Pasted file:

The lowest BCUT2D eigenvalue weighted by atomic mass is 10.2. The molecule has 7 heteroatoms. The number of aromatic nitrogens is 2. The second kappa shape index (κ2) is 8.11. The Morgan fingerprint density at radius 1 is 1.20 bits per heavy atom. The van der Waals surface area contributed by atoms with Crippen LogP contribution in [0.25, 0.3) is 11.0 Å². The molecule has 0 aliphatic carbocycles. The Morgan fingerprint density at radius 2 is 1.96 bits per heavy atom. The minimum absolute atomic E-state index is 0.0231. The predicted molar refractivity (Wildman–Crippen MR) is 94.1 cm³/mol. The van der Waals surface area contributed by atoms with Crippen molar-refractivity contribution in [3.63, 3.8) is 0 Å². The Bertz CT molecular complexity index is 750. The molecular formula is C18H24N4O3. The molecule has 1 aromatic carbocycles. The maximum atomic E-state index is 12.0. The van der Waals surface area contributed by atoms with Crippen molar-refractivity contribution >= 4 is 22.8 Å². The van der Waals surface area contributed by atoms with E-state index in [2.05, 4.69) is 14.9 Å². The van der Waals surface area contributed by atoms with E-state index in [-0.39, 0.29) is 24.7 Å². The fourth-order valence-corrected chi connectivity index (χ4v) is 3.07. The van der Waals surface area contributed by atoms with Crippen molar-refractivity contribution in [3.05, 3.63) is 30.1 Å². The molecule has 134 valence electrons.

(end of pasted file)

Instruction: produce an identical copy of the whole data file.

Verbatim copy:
The lowest BCUT2D eigenvalue weighted by atomic mass is 10.2. The molecule has 7 heteroatoms. The number of aromatic nitrogens is 2. The second kappa shape index (κ2) is 8.11. The Morgan fingerprint density at radius 1 is 1.20 bits per heavy atom. The van der Waals surface area contributed by atoms with Crippen LogP contribution in [0.25, 0.3) is 11.0 Å². The molecule has 0 aliphatic carbocycles. The Morgan fingerprint density at radius 2 is 1.96 bits per heavy atom. The minimum absolute atomic E-state index is 0.0231. The predicted molar refractivity (Wildman–Crippen MR) is 94.1 cm³/mol. The van der Waals surface area contributed by atoms with Crippen molar-refractivity contribution in [3.63, 3.8) is 0 Å². The Bertz CT molecular complexity index is 750. The molecular formula is C18H24N4O3. The molecule has 1 aromatic carbocycles. The maximum atomic E-state index is 12.0. The van der Waals surface area contributed by atoms with Crippen molar-refractivity contribution >= 4 is 22.8 Å². The van der Waals surface area contributed by atoms with E-state index in [2.05, 4.69) is 14.9 Å². The van der Waals surface area contributed by atoms with E-state index in [-0.39, 0.29) is 24.7 Å². The fourth-order valence-corrected chi connectivity index (χ4v) is 3.07. The van der Waals surface area contributed by atoms with Crippen molar-refractivity contribution in [3.05, 3.63) is 30.1 Å². The molecule has 134 valence electrons.